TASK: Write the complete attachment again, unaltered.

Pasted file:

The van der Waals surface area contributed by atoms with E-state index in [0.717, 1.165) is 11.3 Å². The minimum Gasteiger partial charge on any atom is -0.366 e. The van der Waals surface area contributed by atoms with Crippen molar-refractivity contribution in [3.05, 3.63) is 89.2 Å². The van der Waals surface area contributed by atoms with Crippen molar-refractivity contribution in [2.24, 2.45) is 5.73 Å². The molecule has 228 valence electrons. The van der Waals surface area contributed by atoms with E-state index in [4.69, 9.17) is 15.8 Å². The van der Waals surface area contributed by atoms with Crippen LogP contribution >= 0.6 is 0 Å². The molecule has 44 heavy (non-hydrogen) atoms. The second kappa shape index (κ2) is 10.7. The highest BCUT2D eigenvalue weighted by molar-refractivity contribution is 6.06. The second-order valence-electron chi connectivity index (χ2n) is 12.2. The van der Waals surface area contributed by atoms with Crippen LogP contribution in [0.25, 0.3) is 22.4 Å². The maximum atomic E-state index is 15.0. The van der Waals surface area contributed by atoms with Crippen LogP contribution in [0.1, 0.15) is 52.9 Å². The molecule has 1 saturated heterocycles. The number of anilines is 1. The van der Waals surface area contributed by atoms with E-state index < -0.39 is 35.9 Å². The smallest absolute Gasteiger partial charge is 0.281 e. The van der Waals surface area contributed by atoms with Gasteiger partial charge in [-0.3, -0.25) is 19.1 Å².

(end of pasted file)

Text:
The van der Waals surface area contributed by atoms with E-state index in [0.717, 1.165) is 11.3 Å². The minimum Gasteiger partial charge on any atom is -0.366 e. The van der Waals surface area contributed by atoms with Crippen molar-refractivity contribution in [3.05, 3.63) is 89.2 Å². The van der Waals surface area contributed by atoms with Crippen molar-refractivity contribution in [2.24, 2.45) is 5.73 Å². The molecule has 228 valence electrons. The van der Waals surface area contributed by atoms with E-state index in [4.69, 9.17) is 15.8 Å². The van der Waals surface area contributed by atoms with Crippen LogP contribution >= 0.6 is 0 Å². The molecule has 44 heavy (non-hydrogen) atoms. The second kappa shape index (κ2) is 10.7. The highest BCUT2D eigenvalue weighted by molar-refractivity contribution is 6.06. The second-order valence-electron chi connectivity index (χ2n) is 12.2. The van der Waals surface area contributed by atoms with Crippen LogP contribution in [0.25, 0.3) is 22.4 Å². The maximum atomic E-state index is 15.0. The van der Waals surface area contributed by atoms with Crippen LogP contribution in [0.1, 0.15) is 52.9 Å². The molecule has 1 saturated heterocycles. The number of anilines is 1. The van der Waals surface area contributed by atoms with E-state index < -0.39 is 35.9 Å². The smallest absolute Gasteiger partial charge is 0.281 e. The van der Waals surface area contributed by atoms with Gasteiger partial charge in [-0.3, -0.25) is 19.1 Å².